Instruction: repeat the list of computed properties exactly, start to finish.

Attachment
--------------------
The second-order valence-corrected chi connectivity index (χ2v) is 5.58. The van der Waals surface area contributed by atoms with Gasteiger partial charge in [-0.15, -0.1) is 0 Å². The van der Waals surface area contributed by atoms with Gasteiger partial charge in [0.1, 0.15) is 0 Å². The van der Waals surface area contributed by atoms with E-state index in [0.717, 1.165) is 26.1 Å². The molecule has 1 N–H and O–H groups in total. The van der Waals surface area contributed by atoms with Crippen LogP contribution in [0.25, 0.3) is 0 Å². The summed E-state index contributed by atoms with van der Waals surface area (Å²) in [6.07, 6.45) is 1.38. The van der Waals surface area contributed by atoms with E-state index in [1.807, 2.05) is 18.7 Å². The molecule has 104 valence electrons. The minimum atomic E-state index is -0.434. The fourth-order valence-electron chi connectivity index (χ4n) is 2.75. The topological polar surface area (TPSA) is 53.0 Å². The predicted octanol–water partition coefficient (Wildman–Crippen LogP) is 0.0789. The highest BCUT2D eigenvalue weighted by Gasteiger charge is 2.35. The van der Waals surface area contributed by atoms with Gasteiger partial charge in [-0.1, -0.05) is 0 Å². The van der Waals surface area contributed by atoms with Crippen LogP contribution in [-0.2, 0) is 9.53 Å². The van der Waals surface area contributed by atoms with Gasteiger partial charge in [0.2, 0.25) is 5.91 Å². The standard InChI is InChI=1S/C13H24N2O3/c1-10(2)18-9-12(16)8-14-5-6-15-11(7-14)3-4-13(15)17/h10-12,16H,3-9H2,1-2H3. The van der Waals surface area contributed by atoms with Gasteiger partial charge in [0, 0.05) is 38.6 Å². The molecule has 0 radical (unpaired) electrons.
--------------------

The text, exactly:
The second-order valence-corrected chi connectivity index (χ2v) is 5.58. The van der Waals surface area contributed by atoms with Gasteiger partial charge in [-0.15, -0.1) is 0 Å². The van der Waals surface area contributed by atoms with Gasteiger partial charge in [0.1, 0.15) is 0 Å². The van der Waals surface area contributed by atoms with E-state index in [0.717, 1.165) is 26.1 Å². The molecule has 1 N–H and O–H groups in total. The van der Waals surface area contributed by atoms with Crippen LogP contribution in [0.25, 0.3) is 0 Å². The summed E-state index contributed by atoms with van der Waals surface area (Å²) in [6.07, 6.45) is 1.38. The van der Waals surface area contributed by atoms with E-state index in [1.807, 2.05) is 18.7 Å². The molecule has 104 valence electrons. The minimum atomic E-state index is -0.434. The fourth-order valence-electron chi connectivity index (χ4n) is 2.75. The topological polar surface area (TPSA) is 53.0 Å². The predicted octanol–water partition coefficient (Wildman–Crippen LogP) is 0.0789. The highest BCUT2D eigenvalue weighted by Gasteiger charge is 2.35. The van der Waals surface area contributed by atoms with Gasteiger partial charge in [-0.1, -0.05) is 0 Å². The van der Waals surface area contributed by atoms with Crippen LogP contribution in [-0.2, 0) is 9.53 Å². The van der Waals surface area contributed by atoms with Gasteiger partial charge in [0.2, 0.25) is 5.91 Å². The standard InChI is InChI=1S/C13H24N2O3/c1-10(2)18-9-12(16)8-14-5-6-15-11(7-14)3-4-13(15)17/h10-12,16H,3-9H2,1-2H3. The van der Waals surface area contributed by atoms with Gasteiger partial charge in [0, 0.05) is 38.6 Å². The molecule has 0 radical (unpaired) electrons.